Practicing Safe Sun in Galveston
Title: Providing Hats and Sun Safe Information to Galveston’s Homeless
Andrea Francis BS1, Richard F. Wagner Jr MD2
1. The University of Texas Medical Branch, School of Medicine
2. The University of Texas Medical Branch, Department of Dermatology
Andrea Francis BS
Keywords: Sun safety, Sun Protection, Homeless Health, Dermatology.
Galveston, Texas has a higher rate of homelessness than most U.S. and other Texas cities. The most recent point-of-time survey identified 326 homeless in Galveston during January 2020. The homeless population in subtropical Galveston is at increased risk for facial skin cancer due to daily unprotected outdoor exposure to sunlight. This Quality Improvement Project (QIP) was designed to provide protective clothing (hats) to the homeless population in Galveston and to educate them about the need for protection from sunlight to decrease their daily exposure to ultraviolet radiation and potentially decrease their lifetime risk for future facial skin cancers.
Homeless individuals who presented to Galveston Street Ministry on the first Saturday of each month beginning in December 2020 through July 2021 were asked if they would like to have a hat and participate in a survey. Volunteers from the UTMB Dermatology Interest Group proceeded to provide sun safe education and dispel any myths about sun safety in both English and Spanish. Volunteers read out the survey (Figure 1) to willing individuals and all participants received hats. Participants were encouraged to come back for a follow-up survey in the following months. Anonymous participant age, ethnicity, gender, and survey information was collected for statistical analysis. This project was reviewed by the UTMB IRB and determined to be a QIP, not requiring IRB approval or oversight.
From December 2020 to July 2021, 100 hats were distributed to homeless individuals. Seventy-six individuals completed the survey. The average participant was a 54-year-old African American man. Seventeen individuals reported that they were outside without shade for the whole day. The total amount of hours the homeless were outside and unable to seek shade averaged around 10 hours of exposed sunlight per person. Many were not able to wear a hat because they had no access to one, but 13 had baseball caps. Homeless individuals had shade seeking behavior at baseline: 93.5% of those who participated in the survey endorsed shade seeking behavior prior to receiving their hat. In those who did not seek shade, common reasons included external factors like work and not being able to find shade. While not many follow up surveys were completed, the two completed surveys indicated that participants who received hats were more likely to wear them when they were out in the sun and more likely to participate in shade seeking behavior.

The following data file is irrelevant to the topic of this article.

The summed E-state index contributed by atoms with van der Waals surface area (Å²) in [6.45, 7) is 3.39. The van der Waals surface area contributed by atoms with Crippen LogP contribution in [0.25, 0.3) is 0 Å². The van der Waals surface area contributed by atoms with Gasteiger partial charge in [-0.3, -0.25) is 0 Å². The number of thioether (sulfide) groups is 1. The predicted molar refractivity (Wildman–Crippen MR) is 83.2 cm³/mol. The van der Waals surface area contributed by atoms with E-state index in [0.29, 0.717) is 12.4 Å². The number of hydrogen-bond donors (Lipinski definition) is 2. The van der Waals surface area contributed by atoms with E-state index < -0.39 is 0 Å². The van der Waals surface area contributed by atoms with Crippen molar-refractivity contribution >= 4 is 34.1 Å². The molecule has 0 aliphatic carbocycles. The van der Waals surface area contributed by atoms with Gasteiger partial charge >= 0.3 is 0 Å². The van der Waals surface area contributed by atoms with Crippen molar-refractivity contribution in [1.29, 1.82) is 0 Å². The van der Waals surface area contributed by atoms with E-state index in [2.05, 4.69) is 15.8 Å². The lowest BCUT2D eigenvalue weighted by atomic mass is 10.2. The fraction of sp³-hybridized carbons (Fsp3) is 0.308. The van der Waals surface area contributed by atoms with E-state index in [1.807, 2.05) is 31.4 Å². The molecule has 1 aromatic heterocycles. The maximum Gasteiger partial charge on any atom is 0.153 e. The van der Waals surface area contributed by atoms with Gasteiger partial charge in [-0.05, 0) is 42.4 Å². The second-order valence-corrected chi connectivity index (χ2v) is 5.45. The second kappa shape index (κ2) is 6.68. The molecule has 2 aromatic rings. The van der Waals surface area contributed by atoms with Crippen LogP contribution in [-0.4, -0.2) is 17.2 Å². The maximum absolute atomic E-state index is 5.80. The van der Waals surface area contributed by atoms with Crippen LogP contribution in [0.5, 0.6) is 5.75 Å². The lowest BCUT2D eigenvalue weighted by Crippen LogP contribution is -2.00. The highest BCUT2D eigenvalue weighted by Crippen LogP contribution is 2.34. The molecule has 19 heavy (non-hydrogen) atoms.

The Galveston homeless population seek shade and wear hats when available. This may decrease the burden of head and neck skin cancer in this population and highlights the role of socioeconomic challenges that contribute to the disparity between the amount of sun exposure in the homeless compared to their housed counterparts. While hats can provide a temporary solution by allowing coverage of the head and neck area, there are still infrastructure barriers and other primary health preventions that should be implemented to provide better care for this community. Health literacy also played a large confounding variable in this quality improvement project. Patients who lack literacy skills are less likely to participate in screening or disease prevention activities. Social determinants of health are at the center of the many disparities that exist for homeless patients in need of dermatologic care. These disparities may continue to grow because there was a transition from in-person office visits to telehealth visits during the COVID-19 pandemic. Since homeless individuals usually do not have consistent access to telephones or computers, they could face more barriers to receiving effective care. These are all important aspects of care that QIPs should address moving forward to improve and better serve underserved populations.
- East K. Point in Time count identifies 326 homeless in Galveston County. https://www.galvnews.com/news/article_4847061f-1adc-5488-a16c-b2a905ca197b.html. Published January 30, 2020. Accessed October 10, 2020.
- Joseph, A., Kindratt, T., Pagels, P. et al. Knowledge, Attitudes, and Practices Regarding Skin Cancer and Sun Exposure among Homeless Men at a Shelter in Dallas, TX. J Canc Educ 35,682–688 (2020). https://doi.org/10.1007/s13187-019-01511-8
- Linos E, Keiser E, Fu T, Colditz G, Chen S, Tang JY. Hat, shade, long sleeves, or sunscreen? Rethinking US sun protection messages based on their relative effectiveness. Cancer Causes Control. 2011;22(7):1067-1071. doi:10.1007/s10552-011-9780-1
- Tammy Kiser & Linda Hulton, 2018. “Addressing Health Care Needs in the Homeless Population: A New Approach Using Participatory Action Research,” SAGE Open,, vol. 8(3), July 2018
Figure 1. Questionnaire Used
Initial and Follow-Up Questions at Galveston Street Ministry:
- How many hours during the day are you usually outside and unable to find shade? (0-12 hours)
- How often do you wear your hat outdoors during the day?
- When you are outdoors during the day, are there times that you don’t wear a hat?
If the person says they do not wear a hat outdoors: Why don’t you wear your hat when outside during the day?
When you are outside during the day, do you ever seek shade?
Follow up if they say no: Why don’t you seek shade during the day?